o highly condensed
• sometimes so tightly there is no access to RNA polymerase
• Regulation of entire chromosome
o Most of a chromosome ends up being really condensed and RNA polymerase cannot access it, prevents transcription
Why do bruises turn colors?
-purple→green→yellow
-hit your arm
• blood vessels break and release red blood cells, these red blood cells burse open and release their hemoglobin
• hemoglobin contains a heme group, the heme group contains iron and this hemoglobin is blueish purple in its deoxygenated state
• heme is not a good thing, it is toxic to the liver, kidneys, and brain
• hemoxygenase converts heme to billiverdin (green)
• a second enzyme comes along and converts billiverden to bilirubin (yellow)
• the billibruin is no longer toxic and moves to liver and is excreted into bile
Cystic Fibrosis
CFTR
• channel protein, found in sweat glands, lungs, intestines
-Mutation in CFTR
• prevents reabsorption of chloride and sodium (salt)
• salt stays in sweat
• cells that line your airways and lungs have the same CFTR protein
• lungs are covered in a thin mucous layer
o traps bacteria and debris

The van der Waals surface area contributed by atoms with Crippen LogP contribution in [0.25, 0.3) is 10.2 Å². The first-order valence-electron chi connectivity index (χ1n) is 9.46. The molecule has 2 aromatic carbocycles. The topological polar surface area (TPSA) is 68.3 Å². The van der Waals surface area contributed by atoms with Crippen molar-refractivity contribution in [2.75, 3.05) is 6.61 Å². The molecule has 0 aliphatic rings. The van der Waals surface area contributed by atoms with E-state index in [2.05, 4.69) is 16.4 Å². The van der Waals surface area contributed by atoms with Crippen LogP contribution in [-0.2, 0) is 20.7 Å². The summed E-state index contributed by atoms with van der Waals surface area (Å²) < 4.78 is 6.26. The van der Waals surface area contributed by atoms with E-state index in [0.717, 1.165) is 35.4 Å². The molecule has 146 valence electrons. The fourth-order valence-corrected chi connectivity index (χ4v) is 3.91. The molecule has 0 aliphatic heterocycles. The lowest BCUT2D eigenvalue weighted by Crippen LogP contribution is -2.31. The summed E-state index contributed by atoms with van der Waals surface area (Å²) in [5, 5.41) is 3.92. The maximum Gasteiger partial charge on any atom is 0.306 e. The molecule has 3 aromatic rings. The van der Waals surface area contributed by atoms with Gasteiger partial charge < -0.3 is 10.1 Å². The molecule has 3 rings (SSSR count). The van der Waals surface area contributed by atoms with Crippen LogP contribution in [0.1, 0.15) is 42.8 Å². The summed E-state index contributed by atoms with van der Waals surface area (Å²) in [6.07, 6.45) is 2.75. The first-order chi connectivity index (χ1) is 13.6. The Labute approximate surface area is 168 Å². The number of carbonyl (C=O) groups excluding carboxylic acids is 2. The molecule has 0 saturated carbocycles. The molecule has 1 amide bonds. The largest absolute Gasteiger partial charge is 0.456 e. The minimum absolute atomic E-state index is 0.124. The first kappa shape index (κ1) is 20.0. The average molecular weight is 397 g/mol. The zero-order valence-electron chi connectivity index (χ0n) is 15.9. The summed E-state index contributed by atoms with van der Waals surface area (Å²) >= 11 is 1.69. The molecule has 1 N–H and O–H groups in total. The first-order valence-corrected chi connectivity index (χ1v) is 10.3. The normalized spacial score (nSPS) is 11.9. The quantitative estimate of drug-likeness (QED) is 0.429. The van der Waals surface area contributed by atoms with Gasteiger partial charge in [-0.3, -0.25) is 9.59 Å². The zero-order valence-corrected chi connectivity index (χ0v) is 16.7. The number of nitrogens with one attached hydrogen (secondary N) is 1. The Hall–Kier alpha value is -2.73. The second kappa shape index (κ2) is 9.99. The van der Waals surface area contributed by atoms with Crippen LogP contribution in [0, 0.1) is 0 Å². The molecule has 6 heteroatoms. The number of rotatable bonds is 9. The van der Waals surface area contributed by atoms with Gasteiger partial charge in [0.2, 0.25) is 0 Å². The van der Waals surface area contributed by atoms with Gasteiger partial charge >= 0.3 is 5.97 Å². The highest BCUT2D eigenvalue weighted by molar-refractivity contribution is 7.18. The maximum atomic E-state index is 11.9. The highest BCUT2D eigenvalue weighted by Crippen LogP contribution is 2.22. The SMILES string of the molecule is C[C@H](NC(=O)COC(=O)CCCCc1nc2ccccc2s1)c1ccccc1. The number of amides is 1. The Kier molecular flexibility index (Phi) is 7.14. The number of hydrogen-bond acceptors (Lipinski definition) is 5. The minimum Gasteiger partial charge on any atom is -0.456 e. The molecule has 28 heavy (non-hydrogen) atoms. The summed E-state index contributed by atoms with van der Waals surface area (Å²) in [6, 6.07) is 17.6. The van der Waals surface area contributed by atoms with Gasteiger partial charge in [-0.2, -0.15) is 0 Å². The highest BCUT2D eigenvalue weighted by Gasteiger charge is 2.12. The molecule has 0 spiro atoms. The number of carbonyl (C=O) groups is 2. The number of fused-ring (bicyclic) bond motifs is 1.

-Defective CFTR protein
• the mucus becomes very dehydrated and becomes thick (rather than thin), the airways become clogged and it is not very efficient in removing bacteria and debris
o cannot clear bacteria and get a bad infection
Codon
a sequence of three bases of messenger RNA that specifies a particular amino acid to be incorporated into a protein; certain codons also signal the beginning or end of protein synthesis
Exon
a segment of DNA in a eukaryotic gene that codes for amino acids in a protein
Intron
a segment of DNA in a eukaryotic gene that does not code for amino acids in a protein
What is Evolution?
-Evolution
• Process by which modern organism descended with modification from pre-existing life forms
• Changes in allele frequencies in a population (or species) over time
-Process of evolution by natural selection
• Natural selection is one mechanism that can result in evolution
• Natural selection is differential reproduction and survivorship among individuals within a population
Analogous Structure
structures that have similar functions and superficially similar appearance but very different anatomies, such as the wings of insects and birds. The similarities are the result of similar environmental pressures rather than a common ancestry.